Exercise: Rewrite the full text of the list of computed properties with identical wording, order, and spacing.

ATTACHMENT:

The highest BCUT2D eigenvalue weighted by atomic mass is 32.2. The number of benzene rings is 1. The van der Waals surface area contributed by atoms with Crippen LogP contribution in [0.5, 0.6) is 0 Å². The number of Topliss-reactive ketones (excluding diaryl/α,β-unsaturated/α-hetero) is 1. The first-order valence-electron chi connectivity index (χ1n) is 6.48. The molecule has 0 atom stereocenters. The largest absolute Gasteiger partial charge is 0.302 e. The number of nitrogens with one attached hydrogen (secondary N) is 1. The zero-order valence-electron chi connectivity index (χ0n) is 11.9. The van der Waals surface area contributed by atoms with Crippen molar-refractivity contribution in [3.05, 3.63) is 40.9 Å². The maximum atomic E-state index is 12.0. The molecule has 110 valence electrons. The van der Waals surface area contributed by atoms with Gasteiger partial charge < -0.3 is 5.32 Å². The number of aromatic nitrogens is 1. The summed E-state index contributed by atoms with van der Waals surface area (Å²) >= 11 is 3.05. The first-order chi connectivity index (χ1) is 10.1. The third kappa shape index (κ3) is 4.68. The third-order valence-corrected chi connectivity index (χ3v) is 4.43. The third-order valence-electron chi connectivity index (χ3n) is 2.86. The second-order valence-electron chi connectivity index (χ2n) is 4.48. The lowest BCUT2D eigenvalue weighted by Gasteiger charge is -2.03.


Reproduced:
The highest BCUT2D eigenvalue weighted by atomic mass is 32.2. The number of benzene rings is 1. The van der Waals surface area contributed by atoms with Crippen LogP contribution in [0.5, 0.6) is 0 Å². The number of Topliss-reactive ketones (excluding diaryl/α,β-unsaturated/α-hetero) is 1. The first-order valence-electron chi connectivity index (χ1n) is 6.48. The molecule has 0 atom stereocenters. The largest absolute Gasteiger partial charge is 0.302 e. The number of nitrogens with one attached hydrogen (secondary N) is 1. The zero-order valence-electron chi connectivity index (χ0n) is 11.9. The van der Waals surface area contributed by atoms with Crippen molar-refractivity contribution in [3.05, 3.63) is 40.9 Å². The maximum atomic E-state index is 12.0. The molecule has 110 valence electrons. The van der Waals surface area contributed by atoms with Gasteiger partial charge < -0.3 is 5.32 Å². The number of aromatic nitrogens is 1. The summed E-state index contributed by atoms with van der Waals surface area (Å²) >= 11 is 3.05. The first-order chi connectivity index (χ1) is 10.1. The third kappa shape index (κ3) is 4.68. The third-order valence-corrected chi connectivity index (χ3v) is 4.43. The third-order valence-electron chi connectivity index (χ3n) is 2.86. The second-order valence-electron chi connectivity index (χ2n) is 4.48. The lowest BCUT2D eigenvalue weighted by Gasteiger charge is -2.03.